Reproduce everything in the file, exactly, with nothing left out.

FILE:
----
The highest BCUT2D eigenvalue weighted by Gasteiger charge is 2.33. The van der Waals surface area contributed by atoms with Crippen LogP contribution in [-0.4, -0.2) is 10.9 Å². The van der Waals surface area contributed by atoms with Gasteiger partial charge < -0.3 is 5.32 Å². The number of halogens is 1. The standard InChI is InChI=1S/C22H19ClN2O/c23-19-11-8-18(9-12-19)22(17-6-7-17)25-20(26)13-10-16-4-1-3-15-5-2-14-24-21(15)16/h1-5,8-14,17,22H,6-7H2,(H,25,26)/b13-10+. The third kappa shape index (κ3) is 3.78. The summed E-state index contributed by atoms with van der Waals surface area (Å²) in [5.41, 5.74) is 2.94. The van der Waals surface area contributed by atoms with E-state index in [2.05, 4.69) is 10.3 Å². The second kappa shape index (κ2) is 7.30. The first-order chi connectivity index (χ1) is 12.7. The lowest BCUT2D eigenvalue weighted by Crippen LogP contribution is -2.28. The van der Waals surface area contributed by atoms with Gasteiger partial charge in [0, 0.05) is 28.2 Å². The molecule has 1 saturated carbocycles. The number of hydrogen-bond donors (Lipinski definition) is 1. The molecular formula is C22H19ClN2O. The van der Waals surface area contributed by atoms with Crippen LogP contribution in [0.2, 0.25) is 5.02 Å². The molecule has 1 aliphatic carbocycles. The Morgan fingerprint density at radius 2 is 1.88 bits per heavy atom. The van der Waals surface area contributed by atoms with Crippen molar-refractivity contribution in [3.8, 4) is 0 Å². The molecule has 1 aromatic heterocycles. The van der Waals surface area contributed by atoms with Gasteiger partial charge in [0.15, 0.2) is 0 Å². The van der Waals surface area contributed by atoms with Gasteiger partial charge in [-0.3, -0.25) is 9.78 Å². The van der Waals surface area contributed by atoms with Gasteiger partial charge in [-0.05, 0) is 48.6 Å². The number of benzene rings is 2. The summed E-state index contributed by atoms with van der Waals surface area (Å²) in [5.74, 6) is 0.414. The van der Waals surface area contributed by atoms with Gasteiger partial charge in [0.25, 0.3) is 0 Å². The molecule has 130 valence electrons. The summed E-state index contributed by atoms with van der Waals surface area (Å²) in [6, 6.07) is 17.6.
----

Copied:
The highest BCUT2D eigenvalue weighted by Gasteiger charge is 2.33. The van der Waals surface area contributed by atoms with Crippen LogP contribution in [-0.4, -0.2) is 10.9 Å². The van der Waals surface area contributed by atoms with Gasteiger partial charge < -0.3 is 5.32 Å². The number of halogens is 1. The standard InChI is InChI=1S/C22H19ClN2O/c23-19-11-8-18(9-12-19)22(17-6-7-17)25-20(26)13-10-16-4-1-3-15-5-2-14-24-21(15)16/h1-5,8-14,17,22H,6-7H2,(H,25,26)/b13-10+. The third kappa shape index (κ3) is 3.78. The summed E-state index contributed by atoms with van der Waals surface area (Å²) in [5.41, 5.74) is 2.94. The van der Waals surface area contributed by atoms with E-state index in [2.05, 4.69) is 10.3 Å². The second kappa shape index (κ2) is 7.30. The first-order chi connectivity index (χ1) is 12.7. The lowest BCUT2D eigenvalue weighted by Crippen LogP contribution is -2.28. The van der Waals surface area contributed by atoms with Gasteiger partial charge in [0, 0.05) is 28.2 Å². The molecule has 1 saturated carbocycles. The number of hydrogen-bond donors (Lipinski definition) is 1. The molecular formula is C22H19ClN2O. The van der Waals surface area contributed by atoms with Crippen LogP contribution in [0.2, 0.25) is 5.02 Å². The molecule has 1 aliphatic carbocycles. The Morgan fingerprint density at radius 2 is 1.88 bits per heavy atom. The van der Waals surface area contributed by atoms with Crippen molar-refractivity contribution in [3.8, 4) is 0 Å². The molecule has 1 aromatic heterocycles. The van der Waals surface area contributed by atoms with Gasteiger partial charge in [0.15, 0.2) is 0 Å². The van der Waals surface area contributed by atoms with Gasteiger partial charge in [-0.3, -0.25) is 9.78 Å². The van der Waals surface area contributed by atoms with Gasteiger partial charge in [-0.05, 0) is 48.6 Å². The number of benzene rings is 2. The summed E-state index contributed by atoms with van der Waals surface area (Å²) in [5.74, 6) is 0.414. The van der Waals surface area contributed by atoms with Gasteiger partial charge in [0.25, 0.3) is 0 Å². The molecule has 130 valence electrons. The summed E-state index contributed by atoms with van der Waals surface area (Å²) in [6, 6.07) is 17.6.